What Happened When Art Got Too Risqué

 Photo credit: Tyler Shields

Artistic expression became as domesticated and depoliticized as union activity, journalism, scholarship, and political discourse.
Chris Hedges, Death of the Liberal Class

WHAT both photographer Tyler Shields and comedian Kathy Griffin did on May 30th was edgy and very relieving. It was just a small hiccup that helps to uncover the faults that we have in our fragile society. They essentially did the same thing that most artists do — they rocked the boat. All really good art starts as an idea or as a simple figure of speech, then it turns into something different from what it was originally intended.

Risky artists and critics both know that artistic expression is always going to go too far because that is exactly what it’s supposed to do. Everyone can feel when the news becomes a bit too controversial and suspicion spreads quickly. Abstract portrayals or political satires, relevant or not, should be seen by everyone. We all have to see that humans are a little bit evil on the inside and we should notice that art, in whatever form it takes, bridges a gap that is left between the person who is quiet and obedient versus somebody who is outspoken and stubborn.

I’m going to argue that — at some primitive level — everyone had to see Donald Trump’s head decapitated in 2017. We may not want to admit it out loud, but we did. We are programmed to be constantly angry and worried about what is happening around the world. What would it mean to see a household name, a jackass figure like Donald Trump being assassinated and put on display? What difference does any person make, with ISIS-styled beheading videos being available online and there being 7 billion of us — all ingrained with the deepest fear that one day we will get kidnapped and then have our head cut off. Broadcasting mainstream angst is a cheeky way to make a population approve a two-decade-long war against terrorism rather uncritically. Manufactured terror is powerful enough to keep us all against those people who cut other people’s heads off, and then especially those who villains who post videos or pictures of that heinous crime online.

There is a nervousness that keeps us living peacefully in our fences without even knowing what we are afraid of anymore. A phobia against beheadings is more like a mental bedrock, one that builds up a weak public that supports an outrageous war in the Middle East without asking any critical questions. A propagated fear keeps a public scared without even knowing the danger.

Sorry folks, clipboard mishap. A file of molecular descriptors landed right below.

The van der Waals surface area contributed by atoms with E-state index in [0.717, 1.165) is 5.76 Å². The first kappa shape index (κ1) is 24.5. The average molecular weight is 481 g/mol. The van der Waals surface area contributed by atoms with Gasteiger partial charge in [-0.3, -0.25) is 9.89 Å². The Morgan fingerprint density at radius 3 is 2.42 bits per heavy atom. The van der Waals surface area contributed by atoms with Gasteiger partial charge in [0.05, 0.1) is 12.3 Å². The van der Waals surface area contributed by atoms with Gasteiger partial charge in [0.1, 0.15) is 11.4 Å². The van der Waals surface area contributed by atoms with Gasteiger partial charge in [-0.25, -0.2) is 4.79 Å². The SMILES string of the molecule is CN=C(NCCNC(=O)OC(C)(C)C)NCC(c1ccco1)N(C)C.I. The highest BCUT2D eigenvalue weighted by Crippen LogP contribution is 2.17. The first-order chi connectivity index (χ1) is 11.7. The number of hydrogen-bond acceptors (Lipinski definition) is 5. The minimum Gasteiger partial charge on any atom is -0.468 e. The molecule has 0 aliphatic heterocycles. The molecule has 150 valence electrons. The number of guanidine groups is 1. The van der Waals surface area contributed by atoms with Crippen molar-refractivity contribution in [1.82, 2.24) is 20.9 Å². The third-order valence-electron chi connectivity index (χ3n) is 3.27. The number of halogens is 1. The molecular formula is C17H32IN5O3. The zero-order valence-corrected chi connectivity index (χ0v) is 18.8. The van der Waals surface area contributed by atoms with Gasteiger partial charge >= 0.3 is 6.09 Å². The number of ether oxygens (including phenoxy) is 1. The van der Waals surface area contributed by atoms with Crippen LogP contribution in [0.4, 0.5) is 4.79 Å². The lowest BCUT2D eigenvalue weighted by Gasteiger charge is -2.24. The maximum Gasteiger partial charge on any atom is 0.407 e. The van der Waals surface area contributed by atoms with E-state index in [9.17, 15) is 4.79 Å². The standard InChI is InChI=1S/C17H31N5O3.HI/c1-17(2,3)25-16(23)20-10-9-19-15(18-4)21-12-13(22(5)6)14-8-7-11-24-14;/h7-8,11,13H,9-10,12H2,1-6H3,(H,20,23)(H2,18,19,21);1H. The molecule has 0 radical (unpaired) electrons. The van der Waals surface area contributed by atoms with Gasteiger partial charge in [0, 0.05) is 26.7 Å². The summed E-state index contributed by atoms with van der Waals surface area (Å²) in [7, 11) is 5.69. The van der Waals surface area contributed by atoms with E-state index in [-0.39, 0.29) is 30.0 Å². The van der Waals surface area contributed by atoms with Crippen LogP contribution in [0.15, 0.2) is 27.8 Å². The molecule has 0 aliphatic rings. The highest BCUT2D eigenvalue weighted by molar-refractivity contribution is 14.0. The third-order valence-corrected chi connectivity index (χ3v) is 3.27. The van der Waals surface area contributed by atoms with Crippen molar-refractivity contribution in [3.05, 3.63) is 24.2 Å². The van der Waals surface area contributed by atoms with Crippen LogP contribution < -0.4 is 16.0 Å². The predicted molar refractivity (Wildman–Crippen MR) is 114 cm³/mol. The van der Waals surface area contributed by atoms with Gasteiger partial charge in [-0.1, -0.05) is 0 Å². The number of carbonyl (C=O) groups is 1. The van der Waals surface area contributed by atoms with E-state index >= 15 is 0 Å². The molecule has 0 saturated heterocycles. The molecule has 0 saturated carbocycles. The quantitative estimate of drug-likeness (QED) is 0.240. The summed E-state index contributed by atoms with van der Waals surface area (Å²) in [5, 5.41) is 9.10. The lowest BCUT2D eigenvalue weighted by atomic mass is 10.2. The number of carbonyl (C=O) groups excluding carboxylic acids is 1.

Sacrificial head art

Consumers eventually need to see the rich and famous being sacrificed. It is a part of our psychology, I think. The cartoon South Park made an entire episode — called Britney’s New Look, and it was based on a short story written in 1948 by Shirley Jackson called The Lottery — about this topic. Political correctness in casual conversation with family and friends, at school, at work, in public debate, discussion, and in the media — is preventing all us regular “safe” people from freely expressing themselves. We’re afraid to speak up. Without being able to see or express our own disgusting feelings for so long, modern art has gone ahead and stepped in — taking on its role of revealing the unconscious anxiety to us. Art satisfies our manufactured hunger for violence. It often crosses the invisible line of political correctness, infinitely pushing it further, and by doing so it is able to achieve what cruelty and force never can.

I digress, under different circumstances, no living person should have to see themselves as being dead, as having their head cut off, that isn’t condoned.But the President of the United States (POTUS) is the single person — out of seven billion or more — who defines the entire global system. The position of POTUS is a really big responsibility. Any person that becomes President they are becoming the international living embodiment for the war. The POTUS is also a picture of a patriarch. A symbol of modern corruption and inequality. He is the armed crusade that has been bombarding all hope from the developing world for many decades now.

What was Griffin able to do with her photograph? She showed billions of living people exactly what they had to see at the exact right time: The severed head of the man who chose to personify and glorify himself as the icon for a bullshit war over pipelines and people cutting off each other’s heads. He is the man who endorses the system which continues to summon this new and shocking politically “corrected” behavior.

The painting in Alaska

On exhibit until April 20, 2017, a little over two months ago — at the Kimura Gallery, which is a part of the University of Alaska in Anchorage (UAA) — was a painting depicting a naked Captain America holding up President Trump’s decapitated head — with a dead bison to his right and young Hillary Clinton clinging to his left leg. It was created by Thomas Chung, the Assistant Professor of Painting at the UAA.


Chung was interviewed while the painting was still on display. He said he made the painting because of “his dismay over the results of the presidential election.” In strict contrast to Chung’s praise to his own masterpiece, the journalist for KTUU also spoke to an “adjunct professor” named Paul Berger. Berger complained that the artwork was “difficult” to explain to his children and shared photos of the painting on Facebook.  Berger mentioned that “The painting itself, I kind of found disturbing,”

“The image itself was very graphic. So from that point of view, and as a father, trying to explain to my children what the artist is trying to say … [it’s] difficult.” Berger said he supports free speech, but questions whether it’s appropriate for display at a publicly-funded institution.

“Had the roles been reversed, and it was Obama’s head hanging there, I think the outrage would be fantastic,” … “As a free speech advocate, everyone has a right to express their opinion the way they want to express them. But as a parent and a citizen, there’s a discussion. In a university setting, what’s appropriate?”


This discussion over what is appropriate has to happen now. If it was Obama’s head that was hanging there — exactly where Trump’s head is in Chung’s painting — then would there have been resentment and disapproval? It’s not like the painting is a bad-looking painting. Is it a good historical piece of art?  Well, I don’t think so. It still is a living President’s severed head and a naked Chris Evans.